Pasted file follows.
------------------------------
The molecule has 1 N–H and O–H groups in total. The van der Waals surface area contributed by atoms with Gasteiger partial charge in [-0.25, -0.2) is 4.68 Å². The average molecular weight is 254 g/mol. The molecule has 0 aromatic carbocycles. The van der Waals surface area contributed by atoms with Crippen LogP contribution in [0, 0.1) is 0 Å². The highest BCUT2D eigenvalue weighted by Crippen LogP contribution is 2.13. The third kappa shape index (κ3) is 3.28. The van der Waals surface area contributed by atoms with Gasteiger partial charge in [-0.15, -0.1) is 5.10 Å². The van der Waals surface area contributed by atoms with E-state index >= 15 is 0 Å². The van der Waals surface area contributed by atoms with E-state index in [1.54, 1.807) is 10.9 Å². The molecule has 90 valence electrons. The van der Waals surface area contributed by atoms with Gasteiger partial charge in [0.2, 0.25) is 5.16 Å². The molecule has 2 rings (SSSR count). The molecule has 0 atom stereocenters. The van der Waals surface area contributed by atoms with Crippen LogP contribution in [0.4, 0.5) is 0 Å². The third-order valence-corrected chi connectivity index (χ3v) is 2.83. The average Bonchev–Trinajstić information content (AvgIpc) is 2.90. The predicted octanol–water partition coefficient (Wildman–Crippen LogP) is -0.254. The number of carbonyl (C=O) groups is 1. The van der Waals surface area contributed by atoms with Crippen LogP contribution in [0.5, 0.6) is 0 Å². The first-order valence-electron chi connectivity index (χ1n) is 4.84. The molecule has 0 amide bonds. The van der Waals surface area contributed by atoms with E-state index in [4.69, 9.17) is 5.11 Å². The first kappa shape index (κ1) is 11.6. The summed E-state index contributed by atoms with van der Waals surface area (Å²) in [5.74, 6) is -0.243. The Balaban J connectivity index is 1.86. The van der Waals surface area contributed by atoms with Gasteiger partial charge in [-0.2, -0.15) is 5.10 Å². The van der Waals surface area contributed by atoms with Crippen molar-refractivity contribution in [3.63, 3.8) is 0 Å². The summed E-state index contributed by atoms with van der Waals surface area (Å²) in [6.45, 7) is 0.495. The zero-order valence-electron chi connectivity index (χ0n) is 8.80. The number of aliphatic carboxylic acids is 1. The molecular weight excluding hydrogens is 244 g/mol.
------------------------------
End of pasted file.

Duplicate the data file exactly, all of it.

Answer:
The molecule has 1 N–H and O–H groups in total. The van der Waals surface area contributed by atoms with Gasteiger partial charge in [-0.25, -0.2) is 4.68 Å². The average molecular weight is 254 g/mol. The molecule has 0 aromatic carbocycles. The van der Waals surface area contributed by atoms with Crippen LogP contribution in [0, 0.1) is 0 Å². The highest BCUT2D eigenvalue weighted by Crippen LogP contribution is 2.13. The third kappa shape index (κ3) is 3.28. The van der Waals surface area contributed by atoms with Gasteiger partial charge in [-0.15, -0.1) is 5.10 Å². The van der Waals surface area contributed by atoms with E-state index >= 15 is 0 Å². The van der Waals surface area contributed by atoms with E-state index in [1.54, 1.807) is 10.9 Å². The molecule has 90 valence electrons. The van der Waals surface area contributed by atoms with Gasteiger partial charge in [0.2, 0.25) is 5.16 Å². The molecule has 2 rings (SSSR count). The molecule has 0 atom stereocenters. The van der Waals surface area contributed by atoms with Crippen LogP contribution in [0.4, 0.5) is 0 Å². The third-order valence-corrected chi connectivity index (χ3v) is 2.83. The average Bonchev–Trinajstić information content (AvgIpc) is 2.90. The predicted octanol–water partition coefficient (Wildman–Crippen LogP) is -0.254. The number of carbonyl (C=O) groups is 1. The van der Waals surface area contributed by atoms with Crippen LogP contribution in [0.5, 0.6) is 0 Å². The first-order valence-electron chi connectivity index (χ1n) is 4.84. The molecule has 0 amide bonds. The van der Waals surface area contributed by atoms with E-state index in [4.69, 9.17) is 5.11 Å². The first kappa shape index (κ1) is 11.6. The summed E-state index contributed by atoms with van der Waals surface area (Å²) in [5.74, 6) is -0.243. The Balaban J connectivity index is 1.86. The van der Waals surface area contributed by atoms with Gasteiger partial charge in [-0.2, -0.15) is 5.10 Å². The van der Waals surface area contributed by atoms with Crippen molar-refractivity contribution in [3.63, 3.8) is 0 Å². The summed E-state index contributed by atoms with van der Waals surface area (Å²) in [6.45, 7) is 0.495. The zero-order valence-electron chi connectivity index (χ0n) is 8.80. The number of aliphatic carboxylic acids is 1. The molecular weight excluding hydrogens is 244 g/mol.